On 20th anniversary of historic declaration, UN officials urge progress on human rights

Navi Pillay, UN High Commissioner for Human Rights, addressed opening the Vienna+20 Conference. UN Photo

27 June 2013 – While there have been significant human rights achievements since the landmark adoption of the Vienna Declaration 20 years ago, people across the world are still being denied basic liberties, a United Nations senior official said today, calling on countries to step up their efforts to prevent gross rights violations.

“Much progress has occurred during the past two decades, thanks to the path laid down in Vienna…but the magnificent construction is still only half built,” said Navi Pillay, UN High Commissioner for Human Rights, opening the Vienna+20 Conference in the Austrian capital.

“[The Vienna Declaration] showed us the way forward, and to some extent, we have followed that path. But, sadly, reprehensibly, we also continue, all too often, to deviate from it.”

“Even as I speak to you now, women are being abducted and raped, hospital are being targeted, and indiscriminate shelling and deliberate massacres stain the earth with the blood of innocents,” she said, stressing this was “intolerable” and calling for action to stop rights violations, particularly in places mired in conflict such as Syria, Afghanistan and Somalia.

Hundreds of diplomats, civil society members, academics and human rights experts have gathered for the two-day Conference to mark 20 years since the adoption of the Vienna Declaration and Programme of Action (VDPA) at the World Conference on Human Rights in 1993.

In her remarks, Ms. Pillay said the VDPA, born “in the best of times and worst of times” – the end of the Cold War and the start of a rash of brutal internal conflicts – was “the most significant human rights document produced in the last quarter of a century and one of the strongest...of the past hundred years.”

She added that the VDPA “crystallized the principle that human rights are universal, indivisible, interdependent, and interrelated, and firmly entrenched the notion of universality by committing States to the promotion and protection of all human rights for all people 'regardless of their political, economic, and cultural systems.'”

The VDPA, which created the post of UN High Commissioner for Human Rights, also paved the way for important landmarks agreements and human rights mechanisms Ms. Pillay said, including the International Criminal Court. It also strengthened the system of expert committees, known as treaty bodies, which assist States to meet their legal obligations under international human rights treaties, and national human rights institutions which now exist in 103 countries.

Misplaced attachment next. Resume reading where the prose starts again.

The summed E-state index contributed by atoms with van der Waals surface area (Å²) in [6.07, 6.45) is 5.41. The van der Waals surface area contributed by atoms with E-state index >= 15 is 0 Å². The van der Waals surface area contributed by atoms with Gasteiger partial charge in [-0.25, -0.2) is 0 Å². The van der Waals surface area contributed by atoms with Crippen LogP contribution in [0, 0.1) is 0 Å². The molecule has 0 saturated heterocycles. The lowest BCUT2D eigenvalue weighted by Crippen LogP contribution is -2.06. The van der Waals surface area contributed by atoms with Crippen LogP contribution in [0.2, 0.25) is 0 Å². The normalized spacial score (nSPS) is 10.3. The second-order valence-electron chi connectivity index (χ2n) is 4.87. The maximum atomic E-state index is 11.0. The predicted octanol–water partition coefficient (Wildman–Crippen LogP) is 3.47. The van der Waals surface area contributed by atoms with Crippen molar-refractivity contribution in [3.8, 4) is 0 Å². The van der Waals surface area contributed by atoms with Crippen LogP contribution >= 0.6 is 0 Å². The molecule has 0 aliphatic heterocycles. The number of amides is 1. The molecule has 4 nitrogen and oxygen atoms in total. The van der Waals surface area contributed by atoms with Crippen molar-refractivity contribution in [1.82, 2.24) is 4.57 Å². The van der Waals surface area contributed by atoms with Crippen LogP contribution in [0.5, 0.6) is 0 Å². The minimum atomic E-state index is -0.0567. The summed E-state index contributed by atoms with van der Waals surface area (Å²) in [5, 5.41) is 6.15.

Still, there have been many setbacks, the High Commissioner noted, adding that the work started is far from complete.

“We must recognize that in many areas, we have failed to build on the foundations of the VDPA. The inspiring opening promise of the Universal Declaration – that all human beings are born equal in dignity and in rights – is still only a dream for far too many people,” she said.

“It is essential that we view the VDPA as a living document that can and should continue to guide our actions and goals. Human rights are still not universally available, or viewed as indivisible and interrelated, despite our promise to make them so.

“States still continue to make arguments about cultural relativity. Women, minorities and migrants are still discriminated against and abused. The right to development is still not accepted by everybody. Power still corrupts, and leaders are still prepared to sacrifice their people in order to retain it.”

Ms. Pillay urged countries to revive the spirit of the Vienna Declaration and refocus their efforts to achieve universality, and impartiality with regard to justice.”

In his remarks to the Conference, UN Deputy Secretary-General Jan Eliasson said countries run the risk of becoming numb to violence and rights violations and stressed they need to make an effort to prioritize human rights issues.

“There is a wave of brutalization going over the world,” Mr. Eliasson said. “We are seeing figures of people being killed, innocent men, women and children in great numbers and we get used to it. We almost get numb. They end up on page 16 in a small little note. We must put an end to this prioritization.”

Governments, activists, the private sector and academia all have a role to play, he said, adding that the UN will also continue to improve its work on how it deals with rights violations and upholds the rule of law.


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